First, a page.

Knowing how to budget or invest one’s retirement savings are useful skills. But managing money isn’t just about what you know – it’s also about how you feel.
That’s the gist of a handful of recent studies into a newly identified emotion known as financial anxiety. These early studies look at two things: 1) is financial anxiety real?; and 2) does it explain why people do things like avoiding money issues or going into debt to paper over their financial problems?
The evidence says yes to both questions.
A 2012 study established financial anxiety as an identifiable psychological condition that can be measured using a standard psychological test. The researchers gauged their subjects’ reaction times to pairs of words flashed on a computer screen – negative financial words (debt), positive financial words (jackpot), neutral financial words (bank), or anodyne control words (camp). The subjects were timed on how long it took to identify a word after an on-screen icon replaced one word in the pair.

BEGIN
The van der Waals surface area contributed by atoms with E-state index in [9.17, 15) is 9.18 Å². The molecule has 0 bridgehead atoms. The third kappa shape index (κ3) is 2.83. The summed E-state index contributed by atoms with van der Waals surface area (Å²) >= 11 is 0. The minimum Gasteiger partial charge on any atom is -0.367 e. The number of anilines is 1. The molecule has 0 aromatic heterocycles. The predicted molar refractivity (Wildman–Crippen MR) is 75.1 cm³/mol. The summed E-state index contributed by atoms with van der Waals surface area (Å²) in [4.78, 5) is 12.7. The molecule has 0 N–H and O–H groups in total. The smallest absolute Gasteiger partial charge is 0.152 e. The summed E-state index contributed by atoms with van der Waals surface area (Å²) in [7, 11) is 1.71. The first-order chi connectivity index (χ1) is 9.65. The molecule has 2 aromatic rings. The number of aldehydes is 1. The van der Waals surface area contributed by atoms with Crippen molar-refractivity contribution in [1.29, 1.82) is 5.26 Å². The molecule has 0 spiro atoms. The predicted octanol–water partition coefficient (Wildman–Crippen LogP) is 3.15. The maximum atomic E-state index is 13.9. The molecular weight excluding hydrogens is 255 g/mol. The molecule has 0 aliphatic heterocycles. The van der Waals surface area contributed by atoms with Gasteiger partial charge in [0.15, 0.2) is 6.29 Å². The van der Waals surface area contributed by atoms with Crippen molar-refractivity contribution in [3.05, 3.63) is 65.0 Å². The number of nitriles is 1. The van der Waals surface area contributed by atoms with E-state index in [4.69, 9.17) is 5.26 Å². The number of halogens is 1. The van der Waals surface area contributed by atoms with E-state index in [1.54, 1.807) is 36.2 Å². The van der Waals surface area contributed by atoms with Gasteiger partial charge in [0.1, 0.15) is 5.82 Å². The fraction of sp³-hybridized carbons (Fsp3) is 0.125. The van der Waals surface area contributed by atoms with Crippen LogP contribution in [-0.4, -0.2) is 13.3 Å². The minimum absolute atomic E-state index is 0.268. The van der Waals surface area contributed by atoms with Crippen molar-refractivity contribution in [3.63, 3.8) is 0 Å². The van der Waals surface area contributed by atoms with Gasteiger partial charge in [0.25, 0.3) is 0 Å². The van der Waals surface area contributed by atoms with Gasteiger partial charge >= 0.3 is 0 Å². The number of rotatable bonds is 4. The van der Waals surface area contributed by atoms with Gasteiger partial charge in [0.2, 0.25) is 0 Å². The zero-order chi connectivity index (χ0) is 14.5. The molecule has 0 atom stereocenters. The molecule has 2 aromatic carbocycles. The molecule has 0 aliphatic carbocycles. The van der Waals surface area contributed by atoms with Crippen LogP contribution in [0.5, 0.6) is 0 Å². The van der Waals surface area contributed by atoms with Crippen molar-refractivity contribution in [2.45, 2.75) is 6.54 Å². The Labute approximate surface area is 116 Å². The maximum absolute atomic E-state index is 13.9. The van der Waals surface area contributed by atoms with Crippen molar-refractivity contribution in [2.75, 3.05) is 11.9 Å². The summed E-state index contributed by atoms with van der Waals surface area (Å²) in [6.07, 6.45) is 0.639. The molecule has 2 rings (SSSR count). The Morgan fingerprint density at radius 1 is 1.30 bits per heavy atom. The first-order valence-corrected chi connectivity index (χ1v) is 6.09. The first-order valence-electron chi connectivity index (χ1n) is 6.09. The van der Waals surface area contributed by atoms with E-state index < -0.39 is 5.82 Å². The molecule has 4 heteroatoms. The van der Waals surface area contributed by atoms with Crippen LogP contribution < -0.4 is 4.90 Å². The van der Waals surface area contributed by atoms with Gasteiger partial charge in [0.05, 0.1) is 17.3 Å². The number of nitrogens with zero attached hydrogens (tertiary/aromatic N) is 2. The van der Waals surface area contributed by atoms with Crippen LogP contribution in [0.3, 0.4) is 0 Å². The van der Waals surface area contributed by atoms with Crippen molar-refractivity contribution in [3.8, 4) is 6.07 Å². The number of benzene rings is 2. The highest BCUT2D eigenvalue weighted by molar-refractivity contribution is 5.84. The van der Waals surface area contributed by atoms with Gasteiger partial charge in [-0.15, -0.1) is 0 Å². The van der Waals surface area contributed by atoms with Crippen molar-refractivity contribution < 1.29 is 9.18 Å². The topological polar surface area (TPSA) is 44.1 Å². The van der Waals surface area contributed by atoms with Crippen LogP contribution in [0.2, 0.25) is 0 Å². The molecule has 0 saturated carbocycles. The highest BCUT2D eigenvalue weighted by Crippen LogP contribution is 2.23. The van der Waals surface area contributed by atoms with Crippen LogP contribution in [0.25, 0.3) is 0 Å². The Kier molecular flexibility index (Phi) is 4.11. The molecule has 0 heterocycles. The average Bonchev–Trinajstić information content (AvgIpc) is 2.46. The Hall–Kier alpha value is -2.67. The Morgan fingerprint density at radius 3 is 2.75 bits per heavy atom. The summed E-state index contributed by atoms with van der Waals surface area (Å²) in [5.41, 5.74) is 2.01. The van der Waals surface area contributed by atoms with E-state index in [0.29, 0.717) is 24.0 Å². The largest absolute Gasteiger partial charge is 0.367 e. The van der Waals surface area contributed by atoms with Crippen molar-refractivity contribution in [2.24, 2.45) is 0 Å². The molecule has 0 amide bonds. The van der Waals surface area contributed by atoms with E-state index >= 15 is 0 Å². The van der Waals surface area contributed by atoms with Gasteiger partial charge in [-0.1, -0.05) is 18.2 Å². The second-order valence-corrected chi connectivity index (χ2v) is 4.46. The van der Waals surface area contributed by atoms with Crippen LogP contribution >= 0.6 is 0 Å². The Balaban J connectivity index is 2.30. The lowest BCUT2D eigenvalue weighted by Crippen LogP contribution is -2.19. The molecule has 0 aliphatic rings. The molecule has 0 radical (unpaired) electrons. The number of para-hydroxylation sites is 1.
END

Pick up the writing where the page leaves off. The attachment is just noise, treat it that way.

When only the negative financial word was left on the screen, people with higher financial anxiety were slower to respond than when only the positive word was visible. The prevalence of longer delays for negative words suggests that most subjects had at least some financial anxiety.
Researchers dived deeper into how financial anxiety influences behavior in another exploratory study that was awarded the Financial Therapy Association’s “outstanding research paper” at its 2014 conference. This study found that people who had lower anxiety levels – and, counterintuitively, were more physiologically aroused – were more open to seeing a financial planner. Some researchers had assumed the prospect of dealing with financial issues would elicit a “flight” response, but the study indicates that arousal can spur people to positive action. On the other hand, people with higher anxiety who were less aroused were less likely to seek help – similar to the avoidance behavior exhibited in the word experiments.
Further study is needed, but the researchers conclude that financial planners “should not expect those who are experiencing longer-term financial anxiety to enthusiastically demand planning services.”
In fact, they’ll probably avoid it.